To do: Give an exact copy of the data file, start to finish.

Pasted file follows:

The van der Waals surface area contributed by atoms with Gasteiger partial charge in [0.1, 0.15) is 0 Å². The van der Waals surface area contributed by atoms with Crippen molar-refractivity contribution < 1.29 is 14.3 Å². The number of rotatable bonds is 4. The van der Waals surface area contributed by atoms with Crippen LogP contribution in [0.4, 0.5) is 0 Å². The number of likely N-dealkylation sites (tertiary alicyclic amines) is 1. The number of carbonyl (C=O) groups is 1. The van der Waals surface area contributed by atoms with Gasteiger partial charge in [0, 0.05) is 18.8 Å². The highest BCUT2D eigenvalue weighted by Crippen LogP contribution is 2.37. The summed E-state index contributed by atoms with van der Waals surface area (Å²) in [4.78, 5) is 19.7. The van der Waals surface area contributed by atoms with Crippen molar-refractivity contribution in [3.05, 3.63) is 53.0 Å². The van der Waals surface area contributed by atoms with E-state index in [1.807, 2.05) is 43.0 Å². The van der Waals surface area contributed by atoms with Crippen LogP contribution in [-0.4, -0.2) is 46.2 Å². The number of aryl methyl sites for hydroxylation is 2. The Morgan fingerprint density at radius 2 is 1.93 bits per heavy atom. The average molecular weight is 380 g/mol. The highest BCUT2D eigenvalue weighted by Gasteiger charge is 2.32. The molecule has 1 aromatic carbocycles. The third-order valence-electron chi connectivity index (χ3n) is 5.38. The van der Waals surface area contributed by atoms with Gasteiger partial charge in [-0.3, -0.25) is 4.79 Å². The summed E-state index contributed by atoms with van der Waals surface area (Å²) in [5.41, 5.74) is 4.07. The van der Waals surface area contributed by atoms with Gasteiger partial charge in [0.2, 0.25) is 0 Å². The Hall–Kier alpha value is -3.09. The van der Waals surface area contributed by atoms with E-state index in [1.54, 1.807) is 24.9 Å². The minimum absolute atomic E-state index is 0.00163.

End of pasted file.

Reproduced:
The van der Waals surface area contributed by atoms with Gasteiger partial charge in [0.1, 0.15) is 0 Å². The van der Waals surface area contributed by atoms with Crippen molar-refractivity contribution < 1.29 is 14.3 Å². The number of rotatable bonds is 4. The van der Waals surface area contributed by atoms with Crippen LogP contribution in [0.4, 0.5) is 0 Å². The number of likely N-dealkylation sites (tertiary alicyclic amines) is 1. The number of carbonyl (C=O) groups is 1. The van der Waals surface area contributed by atoms with Gasteiger partial charge in [0, 0.05) is 18.8 Å². The highest BCUT2D eigenvalue weighted by Crippen LogP contribution is 2.37. The summed E-state index contributed by atoms with van der Waals surface area (Å²) in [4.78, 5) is 19.7. The van der Waals surface area contributed by atoms with Crippen molar-refractivity contribution in [3.05, 3.63) is 53.0 Å². The van der Waals surface area contributed by atoms with E-state index in [1.807, 2.05) is 43.0 Å². The van der Waals surface area contributed by atoms with Crippen LogP contribution in [-0.4, -0.2) is 46.2 Å². The number of aryl methyl sites for hydroxylation is 2. The Morgan fingerprint density at radius 2 is 1.93 bits per heavy atom. The average molecular weight is 380 g/mol. The highest BCUT2D eigenvalue weighted by Gasteiger charge is 2.32. The molecule has 1 aromatic carbocycles. The third-order valence-electron chi connectivity index (χ3n) is 5.38. The van der Waals surface area contributed by atoms with Gasteiger partial charge in [-0.3, -0.25) is 4.79 Å². The summed E-state index contributed by atoms with van der Waals surface area (Å²) in [5.41, 5.74) is 4.07. The van der Waals surface area contributed by atoms with Gasteiger partial charge in [0.2, 0.25) is 0 Å². The Hall–Kier alpha value is -3.09. The van der Waals surface area contributed by atoms with E-state index in [1.54, 1.807) is 24.9 Å². The minimum absolute atomic E-state index is 0.00163.